Another myth driving this year’s so-called reform effort is that the American economy has become uncompetitive because business taxes are sky high. For starters, the American economy remains one of the two most competitive in the world, according to the last rankings of the World Economic Forum, not exactly a bastion of socialist thinking.
And one reason the United States has remained so competitive is that the effective tax rate for U.S.-based corporations — not the statutory rate bandied about by the business lobby — is just 24 percent, about the average for all industrialized countries, according to a report this year by the Treasury. At the same time, more than half of business profits now avoid the corporate tax altogether as more and more large businesses have organized themselves as partnerships and limited liability corporations — what are known, in tax parlance, as “pass-throughs.”
According to a recent Brookings Institution monograph, if the proliferation of “pass-through” entities had not been allowed to occur — and with it all manner of tax avoidance — American businesses would be paying $100 billion a year more in taxes on profits than they are now. And that’s not counting the billions more in payroll taxes they avoid, further weakening the financial foundations of Social Security and Medicare.
Real tax reform would put an end to the pass-through scam by requiring all businesses of the same size to pay the same tax on business profits, irrespective of corporate structure. When you hear Republicans and business boosters talking about lowering the tax rate for “small businesses,” that’s just a ruse. What they really are talking about is making this pass-through tax loophole even bigger for hedge funds, oil drillers, law firms, private-equity firms and real estate partnerships, most of which are quite large.
You’ll also hear this week about making the tax code more “pro-growth” by allowing businesses to deduct the full cost of new investments (buildings, equipment, research, advertising and brand development) rather than depreciating it over the useful life of those investments. The credible-sounding argument is that this will increase investment. In fact, all it really will do is encourage firms to invest more today and less tomorrow while lowering taxes paid in the short term and increasing them by roughly the same amount over the longer term.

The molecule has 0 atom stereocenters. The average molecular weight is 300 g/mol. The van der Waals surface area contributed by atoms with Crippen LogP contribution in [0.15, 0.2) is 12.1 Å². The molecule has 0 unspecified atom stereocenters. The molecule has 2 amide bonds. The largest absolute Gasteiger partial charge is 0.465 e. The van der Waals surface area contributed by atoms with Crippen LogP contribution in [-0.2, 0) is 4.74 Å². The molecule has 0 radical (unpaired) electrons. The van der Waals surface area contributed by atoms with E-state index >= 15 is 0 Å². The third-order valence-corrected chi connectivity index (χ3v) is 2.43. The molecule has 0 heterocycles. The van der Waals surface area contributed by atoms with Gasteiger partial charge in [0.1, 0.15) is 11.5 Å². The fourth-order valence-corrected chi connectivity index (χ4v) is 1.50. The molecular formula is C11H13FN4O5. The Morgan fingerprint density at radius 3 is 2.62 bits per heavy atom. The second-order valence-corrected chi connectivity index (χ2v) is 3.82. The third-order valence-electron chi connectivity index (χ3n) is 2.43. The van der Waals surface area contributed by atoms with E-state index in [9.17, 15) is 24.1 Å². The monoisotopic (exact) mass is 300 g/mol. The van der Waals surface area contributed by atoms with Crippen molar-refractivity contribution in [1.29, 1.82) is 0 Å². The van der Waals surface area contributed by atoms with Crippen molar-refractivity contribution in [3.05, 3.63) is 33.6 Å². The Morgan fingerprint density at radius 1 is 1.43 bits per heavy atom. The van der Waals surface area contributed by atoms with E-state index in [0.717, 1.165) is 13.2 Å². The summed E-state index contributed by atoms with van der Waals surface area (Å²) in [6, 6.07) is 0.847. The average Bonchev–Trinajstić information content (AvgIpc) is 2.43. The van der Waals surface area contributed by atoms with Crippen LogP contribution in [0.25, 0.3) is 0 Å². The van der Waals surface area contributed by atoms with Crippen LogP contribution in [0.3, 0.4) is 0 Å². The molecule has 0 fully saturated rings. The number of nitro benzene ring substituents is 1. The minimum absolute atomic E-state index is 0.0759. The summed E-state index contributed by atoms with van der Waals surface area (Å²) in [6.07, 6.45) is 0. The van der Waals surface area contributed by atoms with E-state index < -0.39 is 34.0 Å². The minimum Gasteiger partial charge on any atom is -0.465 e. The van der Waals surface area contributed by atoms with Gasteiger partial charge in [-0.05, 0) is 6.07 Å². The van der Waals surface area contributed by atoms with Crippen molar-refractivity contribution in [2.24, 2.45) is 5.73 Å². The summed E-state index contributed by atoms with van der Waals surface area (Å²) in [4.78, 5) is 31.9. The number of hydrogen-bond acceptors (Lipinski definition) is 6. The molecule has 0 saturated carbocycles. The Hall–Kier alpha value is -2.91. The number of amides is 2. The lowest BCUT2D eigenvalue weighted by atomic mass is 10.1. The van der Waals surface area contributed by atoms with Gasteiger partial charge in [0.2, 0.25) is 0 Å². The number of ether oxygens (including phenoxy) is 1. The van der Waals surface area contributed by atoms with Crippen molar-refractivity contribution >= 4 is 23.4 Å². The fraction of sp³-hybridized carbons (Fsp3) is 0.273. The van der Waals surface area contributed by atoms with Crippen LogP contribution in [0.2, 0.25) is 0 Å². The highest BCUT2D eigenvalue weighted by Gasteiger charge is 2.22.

It’s all a shell game whose only purpose is to lower business taxes by giving businesses rather than the government the time value of their money as taxes are pushed into the future. It will do little or nothing to increase long-term economic growth. What it will do is increase corporate profits, share prices and executive bonuses over the next few years.
Real tax reform would also ensure that when rich people die, their estates would be required to pay the deferred tax on the appreciated value of the stocks, real estate and other investments sitting in their portfolios. The tax on that appreciation has been deferred because the investments have never been sold and the capital gains never realized — and for most billionaires, this usually accounts for most of the money they leave to their heirs.
The fake news about the inheritance tax is that it represents an unfair “double tax” on entrepreneurial success. In reality, thanks to loopholes in both the capital gains and inheritance taxes, the wealth of the super-rich now passes from one generation to the next without being taxed even once. Any tax plan that doesn’t close this glaring inequity doesn’t deserve to be called reform.